Friday, December 28, 2007

Episode Six: Christmas for Conservatives

Not only did we not take a break for Christmas, we didn't take a break for Ken's Birthday! Happy Birthday Ken!

We invite you to call in to a recording session!You can go to our Talk Cast page to see the status of the show. From there you can listen in, join in using your computer or call in to 724-444-7444. When prompted for a TalkCast ID enter 75570. You will be asked to create or enter a TalkShoe PIN as well, that is up to you. Email comments are always welcome at conservativepodcast@gmail.com

To accommodate Ken's request, tonight's show was actually kept under an hour! We also held a moment of silence for Bhutto - details on her assassination can be found here.

Show Notes:


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Friday, December 21, 2007

Episode Five: Cleaning Up and Teaching Conservatism

Ken's back and *almost* better... sorry for the coughs and the volume issues, we'll get this technical thing working yet!

We invite you to call in to a recording session!You can go to our Talk Cast page to see the status of the show. From there you can listen in, join in using your computer or call in to 724-444-7444. When prompted for a TalkCast ID enter 75570. You will be asked to create or enter a TalkShoe PIN as well, that is up to you. Email comments are always welcome at conservativepodcast@gmail.com

Tonight we didn't have a "national" issue, rather we decided to continue on something that started last week - what Conservatives believe. We did have some local issues too!

Show Notes:



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Tuesday, December 18, 2007

Are you a Democrat, Republican or Redneck?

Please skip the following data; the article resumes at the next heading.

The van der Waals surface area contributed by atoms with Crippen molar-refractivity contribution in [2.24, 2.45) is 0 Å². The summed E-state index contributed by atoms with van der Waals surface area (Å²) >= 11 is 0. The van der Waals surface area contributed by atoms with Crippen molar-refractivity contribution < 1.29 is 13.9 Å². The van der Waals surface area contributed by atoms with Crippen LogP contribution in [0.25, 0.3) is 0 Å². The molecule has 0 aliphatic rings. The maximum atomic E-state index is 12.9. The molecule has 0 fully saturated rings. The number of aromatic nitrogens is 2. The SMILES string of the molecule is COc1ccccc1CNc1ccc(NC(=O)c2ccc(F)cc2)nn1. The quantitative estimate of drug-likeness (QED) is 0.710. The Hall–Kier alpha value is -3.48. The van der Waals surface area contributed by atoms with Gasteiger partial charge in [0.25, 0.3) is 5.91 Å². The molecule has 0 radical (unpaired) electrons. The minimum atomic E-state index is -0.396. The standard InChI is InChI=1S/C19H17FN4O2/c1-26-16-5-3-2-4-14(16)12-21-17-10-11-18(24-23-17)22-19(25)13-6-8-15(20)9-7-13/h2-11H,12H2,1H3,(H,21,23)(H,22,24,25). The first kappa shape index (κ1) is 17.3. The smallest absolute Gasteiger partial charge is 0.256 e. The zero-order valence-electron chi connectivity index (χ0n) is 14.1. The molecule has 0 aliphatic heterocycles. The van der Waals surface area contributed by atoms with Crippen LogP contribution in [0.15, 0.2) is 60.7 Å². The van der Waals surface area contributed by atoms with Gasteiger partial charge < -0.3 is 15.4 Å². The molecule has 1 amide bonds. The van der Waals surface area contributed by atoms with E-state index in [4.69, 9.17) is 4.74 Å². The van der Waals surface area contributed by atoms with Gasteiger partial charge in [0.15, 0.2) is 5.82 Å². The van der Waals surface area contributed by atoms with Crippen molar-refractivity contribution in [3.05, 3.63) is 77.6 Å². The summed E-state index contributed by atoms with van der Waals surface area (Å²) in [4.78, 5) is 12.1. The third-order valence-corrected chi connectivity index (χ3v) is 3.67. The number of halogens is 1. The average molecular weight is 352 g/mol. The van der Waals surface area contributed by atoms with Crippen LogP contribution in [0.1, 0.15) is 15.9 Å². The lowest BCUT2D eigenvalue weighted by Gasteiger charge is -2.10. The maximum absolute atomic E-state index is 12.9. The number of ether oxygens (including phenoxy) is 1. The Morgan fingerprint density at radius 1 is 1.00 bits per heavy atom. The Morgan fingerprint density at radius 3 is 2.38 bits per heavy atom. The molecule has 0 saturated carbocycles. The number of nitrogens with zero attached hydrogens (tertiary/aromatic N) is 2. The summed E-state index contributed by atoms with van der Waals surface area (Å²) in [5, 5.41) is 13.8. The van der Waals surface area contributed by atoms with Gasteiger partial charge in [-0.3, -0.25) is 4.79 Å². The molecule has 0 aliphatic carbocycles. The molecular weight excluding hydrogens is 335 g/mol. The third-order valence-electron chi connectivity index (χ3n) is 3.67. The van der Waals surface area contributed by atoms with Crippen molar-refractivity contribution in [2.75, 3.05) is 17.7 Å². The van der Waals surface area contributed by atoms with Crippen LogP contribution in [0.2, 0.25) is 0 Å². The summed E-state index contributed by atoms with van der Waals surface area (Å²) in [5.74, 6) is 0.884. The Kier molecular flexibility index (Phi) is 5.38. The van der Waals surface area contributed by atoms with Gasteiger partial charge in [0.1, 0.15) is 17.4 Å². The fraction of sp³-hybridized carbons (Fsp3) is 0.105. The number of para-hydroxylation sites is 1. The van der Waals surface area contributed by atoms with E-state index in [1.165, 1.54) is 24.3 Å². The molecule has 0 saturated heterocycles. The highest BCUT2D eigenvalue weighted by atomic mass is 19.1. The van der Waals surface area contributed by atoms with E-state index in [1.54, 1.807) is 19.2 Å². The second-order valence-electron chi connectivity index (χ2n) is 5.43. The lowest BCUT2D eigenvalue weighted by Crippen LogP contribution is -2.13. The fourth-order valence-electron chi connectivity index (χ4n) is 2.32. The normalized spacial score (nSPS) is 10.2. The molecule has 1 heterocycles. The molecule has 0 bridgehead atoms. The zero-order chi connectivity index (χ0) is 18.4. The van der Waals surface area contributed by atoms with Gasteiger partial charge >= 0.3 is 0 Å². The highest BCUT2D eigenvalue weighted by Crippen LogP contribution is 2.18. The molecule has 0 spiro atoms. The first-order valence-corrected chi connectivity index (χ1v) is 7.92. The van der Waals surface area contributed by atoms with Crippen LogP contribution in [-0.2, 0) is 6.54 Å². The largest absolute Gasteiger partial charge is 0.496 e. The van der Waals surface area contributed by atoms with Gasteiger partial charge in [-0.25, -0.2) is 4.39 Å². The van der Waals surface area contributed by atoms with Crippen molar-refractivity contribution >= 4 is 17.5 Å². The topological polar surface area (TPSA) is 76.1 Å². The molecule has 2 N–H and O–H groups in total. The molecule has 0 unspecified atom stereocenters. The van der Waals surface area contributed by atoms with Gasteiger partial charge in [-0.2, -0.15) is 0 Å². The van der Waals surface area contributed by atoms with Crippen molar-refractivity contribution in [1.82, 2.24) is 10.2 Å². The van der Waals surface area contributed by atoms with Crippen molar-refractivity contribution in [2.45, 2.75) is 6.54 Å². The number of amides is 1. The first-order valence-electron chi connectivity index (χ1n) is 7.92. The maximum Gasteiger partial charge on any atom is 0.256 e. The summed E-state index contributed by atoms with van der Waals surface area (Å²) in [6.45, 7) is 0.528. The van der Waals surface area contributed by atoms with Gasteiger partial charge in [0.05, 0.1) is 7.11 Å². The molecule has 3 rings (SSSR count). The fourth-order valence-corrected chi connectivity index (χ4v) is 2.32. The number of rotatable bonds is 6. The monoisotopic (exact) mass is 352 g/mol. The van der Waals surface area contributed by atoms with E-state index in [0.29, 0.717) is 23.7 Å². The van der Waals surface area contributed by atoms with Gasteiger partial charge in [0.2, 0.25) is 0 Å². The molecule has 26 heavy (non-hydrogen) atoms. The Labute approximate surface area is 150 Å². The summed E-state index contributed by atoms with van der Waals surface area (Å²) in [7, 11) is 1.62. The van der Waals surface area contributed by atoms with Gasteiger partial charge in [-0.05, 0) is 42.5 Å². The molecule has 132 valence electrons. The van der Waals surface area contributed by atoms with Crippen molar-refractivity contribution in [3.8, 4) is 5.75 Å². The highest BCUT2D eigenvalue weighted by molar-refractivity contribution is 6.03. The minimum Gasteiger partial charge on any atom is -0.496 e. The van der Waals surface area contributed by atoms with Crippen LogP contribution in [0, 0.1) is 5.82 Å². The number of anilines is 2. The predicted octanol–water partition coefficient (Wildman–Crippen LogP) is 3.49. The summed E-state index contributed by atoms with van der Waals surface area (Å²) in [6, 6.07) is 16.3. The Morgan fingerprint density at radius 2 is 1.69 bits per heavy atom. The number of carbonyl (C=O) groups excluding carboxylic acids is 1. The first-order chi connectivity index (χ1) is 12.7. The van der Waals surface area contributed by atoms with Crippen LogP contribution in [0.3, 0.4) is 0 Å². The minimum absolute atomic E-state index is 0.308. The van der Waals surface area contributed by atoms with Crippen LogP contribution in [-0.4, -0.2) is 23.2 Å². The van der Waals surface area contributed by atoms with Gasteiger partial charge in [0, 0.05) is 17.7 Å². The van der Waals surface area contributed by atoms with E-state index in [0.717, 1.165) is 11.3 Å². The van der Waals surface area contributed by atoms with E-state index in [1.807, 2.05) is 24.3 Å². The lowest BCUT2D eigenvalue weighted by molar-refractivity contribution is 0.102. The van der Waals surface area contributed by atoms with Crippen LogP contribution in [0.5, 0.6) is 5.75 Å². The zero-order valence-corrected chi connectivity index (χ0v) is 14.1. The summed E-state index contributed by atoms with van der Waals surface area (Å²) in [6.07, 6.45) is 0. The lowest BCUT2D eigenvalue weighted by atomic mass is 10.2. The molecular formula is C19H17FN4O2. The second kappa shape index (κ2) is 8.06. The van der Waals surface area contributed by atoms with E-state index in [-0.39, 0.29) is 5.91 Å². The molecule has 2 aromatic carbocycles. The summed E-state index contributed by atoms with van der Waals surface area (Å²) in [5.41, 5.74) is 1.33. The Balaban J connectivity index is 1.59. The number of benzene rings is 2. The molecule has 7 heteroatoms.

(Found on the Internet, had to share)

Here is a little test that will help you decide.

The answer can be found by posing the following question:

You're walking down a deserted street with your wife and two small children. Suddenly, an Islamic Terrorist with a huge knife comes around the corner, locks eyes with you, screams obscenities, praises Allah, raises the knife, and charges at you. You are carrying a Glock cal 40, and you are an expert shot. You have mere seconds before he reaches you and your family. What do you do?Democrat's Answer:
Well, that's not enough information to answer the question!

Does the man look poor? Or oppressed?

Have I ever done anything to him that would inspire him to attack?

Could we run away?

What does my wife think?

What about the kids?

Could I possibly swing the gun like a club and knock the knife out of his hand?

What does the law say about this situation?

Does the Glock have appropriate safety built into it?

Why am I carrying a loaded gun anyway, and what kind of message does this send to society and to my children?

Is it possible he'd be happy with just killing me?

Does he definitely want to kill me, or would he be content just to wound me?

If I were to grab his knees and hold on, could my family get away while he was stabbing me?

Should I call 911?

Why is this street so deserted?

We need to raise taxes, have paint and weed day and make this a happier, healthier street that would discourage such behavior.

This is all so confusing!

I need to debate this with some friends for a few days and try to come to a consensus.